We finally got a copy of Drawn Together at my local library and now I see what I’ve been missing all this time! This is a beautiful story of a young boy and his grandfather overcoming language barriers by using art in place of words. The artwork is stunning — some with colors half-filled in, as if the drawing is still happening while you’re reading it. Wow!
AWARDS: Goodreads Choice Award Nominee for Picture Books (2018), Asian/Pacific American Award for Literature for Literature for Picture Book (2019)
The artwork in this book was created in traditional mixed media and composited on the computer. I’ll provide one page spread as an example, below:
July 18, 2017
While this picture book may appear to be a simple rhyming and counting book, it’s much more than that. As the first half counts up to 10, we mostly just see dogs sitting in the pictures by themselves. But on the countdown from 10 to 1, we begin seeing the dogs interacting with potential adopters. Because today is adoption day! ❤️ I’ve shared that we lost our fur baby, Sophie, back in October and that we’re currently fostering another pup (with the potential to adopt). I cannot overstate how much appreciate I have for all those who give of their time and energy to find families for homeless dogs — there are many jobs including transportation, medical care (spay, neuter, vaccinate), foster families, dog walkers, running events to help find homes, and organizing social media and other forms of advertising. To my knowledge, our local chapter is entirely run by volunteers. Please consider checking out your local shelters to see if you can lend a hand!
The artwork in this book was created in ink, using brushes and pans; it was then composed and colored digitally. I’ll provide one page spread as an example, below:
Everyone Walks Away
February 14, 2018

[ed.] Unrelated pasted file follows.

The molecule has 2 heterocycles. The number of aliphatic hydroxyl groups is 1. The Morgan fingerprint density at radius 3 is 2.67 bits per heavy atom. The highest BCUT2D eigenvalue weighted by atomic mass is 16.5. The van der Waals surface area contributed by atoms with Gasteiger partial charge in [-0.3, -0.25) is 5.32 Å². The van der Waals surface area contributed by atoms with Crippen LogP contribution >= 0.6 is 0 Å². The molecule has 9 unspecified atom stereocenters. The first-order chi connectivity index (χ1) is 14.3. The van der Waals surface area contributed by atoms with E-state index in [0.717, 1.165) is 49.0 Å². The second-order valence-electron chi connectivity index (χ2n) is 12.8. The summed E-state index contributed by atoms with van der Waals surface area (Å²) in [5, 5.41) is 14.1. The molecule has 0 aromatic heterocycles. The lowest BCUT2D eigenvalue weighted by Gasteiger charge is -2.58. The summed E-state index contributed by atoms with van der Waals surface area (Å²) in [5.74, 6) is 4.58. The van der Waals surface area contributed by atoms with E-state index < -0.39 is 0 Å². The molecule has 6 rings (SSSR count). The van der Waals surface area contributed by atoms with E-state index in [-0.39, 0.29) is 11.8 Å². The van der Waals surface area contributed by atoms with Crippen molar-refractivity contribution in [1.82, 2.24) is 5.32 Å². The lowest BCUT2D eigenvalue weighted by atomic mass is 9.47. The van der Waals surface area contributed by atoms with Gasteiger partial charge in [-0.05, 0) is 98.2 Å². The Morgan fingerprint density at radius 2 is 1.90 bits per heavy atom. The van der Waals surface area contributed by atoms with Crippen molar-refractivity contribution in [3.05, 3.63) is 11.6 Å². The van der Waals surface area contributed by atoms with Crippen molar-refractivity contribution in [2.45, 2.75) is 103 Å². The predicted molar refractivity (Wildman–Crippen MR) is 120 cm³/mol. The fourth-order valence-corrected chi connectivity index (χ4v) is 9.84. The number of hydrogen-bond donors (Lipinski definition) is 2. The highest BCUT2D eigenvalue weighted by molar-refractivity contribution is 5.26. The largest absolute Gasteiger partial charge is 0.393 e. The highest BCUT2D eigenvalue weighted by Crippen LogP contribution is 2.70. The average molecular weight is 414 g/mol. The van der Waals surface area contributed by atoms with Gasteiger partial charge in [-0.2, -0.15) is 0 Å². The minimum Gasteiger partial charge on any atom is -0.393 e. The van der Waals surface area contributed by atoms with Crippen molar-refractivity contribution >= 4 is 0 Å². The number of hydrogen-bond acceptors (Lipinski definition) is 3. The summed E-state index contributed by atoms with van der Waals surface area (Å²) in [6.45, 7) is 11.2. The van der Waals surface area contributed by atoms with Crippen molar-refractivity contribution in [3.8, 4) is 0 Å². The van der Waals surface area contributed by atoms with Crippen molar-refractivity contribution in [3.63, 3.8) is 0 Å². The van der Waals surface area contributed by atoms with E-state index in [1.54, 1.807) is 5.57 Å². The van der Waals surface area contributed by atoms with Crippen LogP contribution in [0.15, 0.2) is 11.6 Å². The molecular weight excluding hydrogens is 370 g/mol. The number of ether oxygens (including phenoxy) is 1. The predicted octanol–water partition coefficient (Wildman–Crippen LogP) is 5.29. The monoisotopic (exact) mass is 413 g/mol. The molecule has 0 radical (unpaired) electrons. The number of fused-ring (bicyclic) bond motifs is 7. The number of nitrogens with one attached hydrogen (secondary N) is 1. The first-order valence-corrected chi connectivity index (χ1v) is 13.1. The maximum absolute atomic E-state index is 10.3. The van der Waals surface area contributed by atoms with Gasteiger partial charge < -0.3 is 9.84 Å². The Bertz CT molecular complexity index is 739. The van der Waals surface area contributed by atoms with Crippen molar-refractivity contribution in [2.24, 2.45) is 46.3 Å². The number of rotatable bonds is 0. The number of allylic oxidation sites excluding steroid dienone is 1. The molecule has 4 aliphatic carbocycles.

This book is quite thought provoking and took me some time to digest. Frank is alone as everyone walks away. He keeps noticing Tilly, Paul, and Milan having fun without him. Eventually, Frank goes home and cries into a pot. He adds sugar to his tears and, over the course of two or three hours, he transforms his tears into jam. Then he sets up a cart with tea, toast, and the jam, and invites his friends to join him for a snack. They accept his invitation and, as we turn to the very last page, we see just the cart with crumbs and dirty cups. Frank is no longer at home and I’m left believing he’s off playing with the friends who previously walked away. Once I get past the gag factor of tear jam, there’s a lot to unload and discuss here. Sometimes we need to step away from the things that hurt us. Sometimes solitude is healing. Sometime we can use our sorrow to generously let people into our lives. And sometimes friends don’t even realize they’ve been leaving us out. From reading other reviews, I understand that it’s important to trust children with stories like this and that they understand and interpret more than we expect. But I can also understand why some may not appreciate this story, initially. For example, I shared it with my 16 year old who immediately responded with: “So… he’s feeding everyone his tears? That’s not very sanitary.” 😂
I’ll provide one page spread as an example of what to expect from the illustrations in this picture book:
Lucy Rush Cummins
July 24, 2018
Atheneum Books for Young Readers
This is a Halloween story about a little pumpkin that is perfect in every way, except for the fact that he has a stump, and not a stem. As all the other pumpkins on the shelf get sold off through the week before Halloween, Stumpkin is left behind. But never you worry, Stumpkin ends up being A-okay. Oh this one is so very CUTE! I’ll have to pull it out again next October and go pick out a “very nearly” perfect pumpkin when we make our jack-o’-lanterns. OH! And this book has some serious weight to it — thick, heavy pages. With mostly shades of black and white, the artwork showcases splashes of orange, green, and yellow. The illustrations for this book were rendered in gouache, pencil, ink, and brush marker. I’ll provide one page spread as an example of what to expect, below:
To Be Read:
This week I plan to finish reading my ARC of Farah Rocks Fifth Grade by Susan Muaddi Darraj and I hope to keep working on the last 5 books of my #MustReadin2019 list while I put together my 2020 list.
Reading Challenge Updates:
Goodreads Challenge 2020 – 4/200
I’ll work on my #MustReadin2020 list this week!